Skip to Content
Quarter-End Insights

The Year in Review

Volatility creates some buying opportunities in the market.

Mentioned: , , , , , , , , ,

Liquidity and credit woes stemming from heavy issuance of subprime mortgages continue to wrack the financial markets as 2007 draws to a close. Financial and retail stocks are among the most battered, as investors worry about firms requiring large amounts of short-term financing or depending on robust consumer spending. Still, despite a seemingly endless parade of bad economic news and pleas from the financial community to the Federal Reserve for lower interest rates, the Morningstar U.S. Market Index has managed to post a 5.7% gain for the year through Dec. 17.

Federal Reserve Chairman Ben Bernanke has been accommodating with three rate cuts, though certain corners of the market have been disappointed, with their denizens expecting more aggressive attempts at relief. Morningstar financials analyst Rachel Barnard, by contrast, has raised questions about the Fed's ability to influence home prices directly and alleviate the credit crunch generally, as the fed-funds rate appears to be less tied to mortgage rates than it had been previously. (See our related video report.) Bernanke continues to weigh the need for liquidity against the possibility of lower rates stoking inflation.

Credit concerns pushed the value indexes--where financials tend to reside--to the bottom of the performance tables, while the Morningstar Mid-Growth and the Morningstar U.S. Growth indexes led the way in the diversified stock categories, posting 18% and 13% year-to-date gains, respectively, through Dec. 17. Similarly, higher-yielding bonds trailed more credit-worthy government bonds, as investors sought the shelter of credit safety. The Merrill Lynch U.S. High Yield Master II Index rose 2.2%, while the Lehman Brothers U.S. Aggregate Bond Index surged 5.7% for the year. The preference for higher-quality government bonds caused the yield on the 10-year U.S. Treasury Note to decline from about 5.3% at its 2007 peak in June to about 4.2%. (Because bonds offer a fixed coupon, their yield--the coupon rate as a percentage of the price of the bond--shrinks as investors bid up their prices.)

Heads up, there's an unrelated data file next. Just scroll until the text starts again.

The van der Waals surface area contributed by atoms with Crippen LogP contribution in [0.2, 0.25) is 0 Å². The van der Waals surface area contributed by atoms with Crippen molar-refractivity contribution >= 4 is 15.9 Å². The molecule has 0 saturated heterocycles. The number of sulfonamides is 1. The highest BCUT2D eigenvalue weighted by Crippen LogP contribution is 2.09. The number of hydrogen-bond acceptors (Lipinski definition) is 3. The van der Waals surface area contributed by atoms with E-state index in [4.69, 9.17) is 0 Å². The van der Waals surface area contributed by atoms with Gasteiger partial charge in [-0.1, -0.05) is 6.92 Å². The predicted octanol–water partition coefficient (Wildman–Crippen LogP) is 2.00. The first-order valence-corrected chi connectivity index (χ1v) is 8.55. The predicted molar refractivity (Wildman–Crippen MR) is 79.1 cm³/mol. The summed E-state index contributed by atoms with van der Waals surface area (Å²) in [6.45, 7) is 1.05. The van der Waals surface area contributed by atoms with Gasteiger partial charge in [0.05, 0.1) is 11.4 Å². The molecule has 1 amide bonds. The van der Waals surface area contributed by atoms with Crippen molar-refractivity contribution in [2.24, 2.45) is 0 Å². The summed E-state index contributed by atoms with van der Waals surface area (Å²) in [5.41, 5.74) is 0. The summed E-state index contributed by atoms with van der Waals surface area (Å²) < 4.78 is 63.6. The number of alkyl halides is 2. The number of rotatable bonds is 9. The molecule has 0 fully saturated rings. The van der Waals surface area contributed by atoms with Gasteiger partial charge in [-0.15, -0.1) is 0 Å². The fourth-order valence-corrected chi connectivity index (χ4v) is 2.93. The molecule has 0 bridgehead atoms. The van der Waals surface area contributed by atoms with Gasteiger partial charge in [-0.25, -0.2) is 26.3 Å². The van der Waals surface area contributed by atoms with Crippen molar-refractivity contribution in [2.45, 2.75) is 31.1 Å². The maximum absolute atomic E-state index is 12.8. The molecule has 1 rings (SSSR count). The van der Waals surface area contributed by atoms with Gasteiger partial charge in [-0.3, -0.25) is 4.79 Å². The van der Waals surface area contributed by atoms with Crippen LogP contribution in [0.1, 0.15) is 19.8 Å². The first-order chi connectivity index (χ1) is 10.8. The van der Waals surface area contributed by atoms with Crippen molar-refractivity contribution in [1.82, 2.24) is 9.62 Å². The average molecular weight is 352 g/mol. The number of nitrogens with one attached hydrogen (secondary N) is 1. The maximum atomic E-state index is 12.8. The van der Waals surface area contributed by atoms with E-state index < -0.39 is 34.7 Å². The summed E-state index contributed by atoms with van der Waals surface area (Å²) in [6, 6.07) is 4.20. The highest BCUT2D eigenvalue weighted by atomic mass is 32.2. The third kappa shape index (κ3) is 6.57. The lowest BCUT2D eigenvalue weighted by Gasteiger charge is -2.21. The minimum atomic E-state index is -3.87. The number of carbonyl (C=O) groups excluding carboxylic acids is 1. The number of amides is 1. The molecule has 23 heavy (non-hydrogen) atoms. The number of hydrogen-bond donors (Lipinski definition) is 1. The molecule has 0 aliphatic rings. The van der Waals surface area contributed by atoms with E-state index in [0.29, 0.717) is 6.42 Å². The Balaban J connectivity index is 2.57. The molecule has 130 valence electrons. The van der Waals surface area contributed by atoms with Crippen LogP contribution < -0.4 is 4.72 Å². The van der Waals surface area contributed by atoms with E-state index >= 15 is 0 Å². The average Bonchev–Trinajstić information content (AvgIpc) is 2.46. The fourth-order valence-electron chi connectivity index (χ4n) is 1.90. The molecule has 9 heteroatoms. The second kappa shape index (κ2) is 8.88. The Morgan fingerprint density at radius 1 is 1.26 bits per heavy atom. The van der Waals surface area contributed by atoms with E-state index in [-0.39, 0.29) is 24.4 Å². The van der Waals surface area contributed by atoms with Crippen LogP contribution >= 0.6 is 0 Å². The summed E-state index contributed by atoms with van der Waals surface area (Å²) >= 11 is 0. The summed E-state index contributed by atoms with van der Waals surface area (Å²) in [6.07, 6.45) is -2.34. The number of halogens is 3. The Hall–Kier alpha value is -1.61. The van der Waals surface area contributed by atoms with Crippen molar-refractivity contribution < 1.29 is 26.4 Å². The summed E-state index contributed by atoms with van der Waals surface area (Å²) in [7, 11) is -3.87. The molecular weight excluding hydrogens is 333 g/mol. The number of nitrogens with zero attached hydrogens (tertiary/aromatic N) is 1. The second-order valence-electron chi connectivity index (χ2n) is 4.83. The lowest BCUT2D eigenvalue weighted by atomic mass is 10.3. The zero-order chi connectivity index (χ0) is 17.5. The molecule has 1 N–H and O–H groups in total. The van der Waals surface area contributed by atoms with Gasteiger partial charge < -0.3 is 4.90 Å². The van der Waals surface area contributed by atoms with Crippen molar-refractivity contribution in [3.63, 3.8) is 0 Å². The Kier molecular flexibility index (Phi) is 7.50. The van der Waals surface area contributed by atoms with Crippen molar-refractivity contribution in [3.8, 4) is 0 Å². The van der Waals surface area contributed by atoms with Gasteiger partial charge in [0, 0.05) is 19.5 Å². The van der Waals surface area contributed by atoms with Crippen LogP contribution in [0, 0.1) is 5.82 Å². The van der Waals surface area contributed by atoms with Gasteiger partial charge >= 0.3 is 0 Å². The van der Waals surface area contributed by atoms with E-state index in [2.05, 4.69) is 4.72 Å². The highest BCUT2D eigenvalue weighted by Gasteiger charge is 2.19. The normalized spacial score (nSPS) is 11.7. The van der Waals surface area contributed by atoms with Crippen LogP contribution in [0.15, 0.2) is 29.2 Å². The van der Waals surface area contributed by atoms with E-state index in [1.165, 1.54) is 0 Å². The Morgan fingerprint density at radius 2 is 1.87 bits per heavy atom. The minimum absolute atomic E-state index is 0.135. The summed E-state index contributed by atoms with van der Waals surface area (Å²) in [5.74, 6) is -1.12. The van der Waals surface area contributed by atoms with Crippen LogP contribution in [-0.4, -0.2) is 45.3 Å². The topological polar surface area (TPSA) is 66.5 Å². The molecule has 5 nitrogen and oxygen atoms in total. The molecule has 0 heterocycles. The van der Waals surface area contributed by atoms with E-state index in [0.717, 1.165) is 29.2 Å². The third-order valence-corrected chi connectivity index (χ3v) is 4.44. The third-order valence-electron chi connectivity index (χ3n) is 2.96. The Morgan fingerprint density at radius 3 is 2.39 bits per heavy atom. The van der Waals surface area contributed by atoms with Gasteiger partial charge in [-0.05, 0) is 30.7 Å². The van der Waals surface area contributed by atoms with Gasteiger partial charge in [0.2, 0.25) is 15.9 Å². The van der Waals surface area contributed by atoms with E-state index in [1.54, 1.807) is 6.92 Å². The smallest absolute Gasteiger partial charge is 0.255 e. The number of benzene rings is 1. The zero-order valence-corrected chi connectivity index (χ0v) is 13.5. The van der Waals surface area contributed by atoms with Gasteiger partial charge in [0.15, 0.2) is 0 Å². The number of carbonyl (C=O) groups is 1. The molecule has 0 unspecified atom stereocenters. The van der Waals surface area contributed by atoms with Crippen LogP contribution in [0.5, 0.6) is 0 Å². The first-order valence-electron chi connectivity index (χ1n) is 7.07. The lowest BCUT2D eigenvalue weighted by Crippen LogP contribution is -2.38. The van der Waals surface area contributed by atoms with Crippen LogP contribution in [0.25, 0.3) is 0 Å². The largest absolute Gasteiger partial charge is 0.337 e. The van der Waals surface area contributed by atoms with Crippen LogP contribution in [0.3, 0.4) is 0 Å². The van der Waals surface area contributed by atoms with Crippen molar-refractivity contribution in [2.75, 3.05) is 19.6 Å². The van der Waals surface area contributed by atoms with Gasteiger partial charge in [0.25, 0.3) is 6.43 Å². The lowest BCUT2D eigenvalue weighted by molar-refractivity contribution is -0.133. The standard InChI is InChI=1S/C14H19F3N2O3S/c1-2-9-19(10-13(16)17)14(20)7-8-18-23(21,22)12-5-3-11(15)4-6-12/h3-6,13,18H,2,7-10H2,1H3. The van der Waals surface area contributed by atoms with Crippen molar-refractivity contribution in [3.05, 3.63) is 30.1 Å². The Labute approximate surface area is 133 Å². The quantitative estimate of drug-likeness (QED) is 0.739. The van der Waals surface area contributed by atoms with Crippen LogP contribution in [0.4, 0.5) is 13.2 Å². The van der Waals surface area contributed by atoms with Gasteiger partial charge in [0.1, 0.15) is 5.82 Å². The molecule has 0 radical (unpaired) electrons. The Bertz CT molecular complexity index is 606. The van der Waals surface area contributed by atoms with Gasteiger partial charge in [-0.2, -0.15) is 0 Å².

Although the difficulty in securing borrowed capital stymied takeover activity in the third quarter, lower rates seemed to provide some limited renewed confidence in the fourth quarter. In mid-December, industrial manufacturer  Ingersoll-Rand (IR) announced that it would purchase air-conditioner maker Trane for $10 billion, while oil drilling equipment maker  National Oilwell Varco (NOV) said that it would acquire pipe manufacturer  Grant Prideco (GRP) for $7.4 billion. Still, the market rewarded strong balance sheets, as Warren Buffett's company  Berkshire Hathaway (BRK.B) surged 30% for the year through Dec. 17. Berkshire announced that it had purchased shares of used car retailer  CarMax (KMX), though Buffett still waits to bag an "elephant"--a large firm on which he can spend $10 billion or more of Berkshire's $40 billion cash hoard.

Surveying the Sectors and Industries
Among the sectors, financials stumbled the hardest due to a slowdown in the securitization of mortgages and fears about the credit quality of existing mortgage-backed securities. The Morningstar Financial Services Index lost nearly 19% through Dec. 17. Top holdings  Bank of America (BAC) and  Citigroup (C) shed 18% and 42%, respectively, as both banks took write-downs to account for loan losses. Analyst Ganesh Rathnam sees excellent value in both banks, which are trading at less than 60% of his fair value estimates. Additionally, ETF analyst Sonya Morris favors the KBW Bank ETF (KBE), which has significant stakes in both banks in addition to positions in other regional and super-regional banks.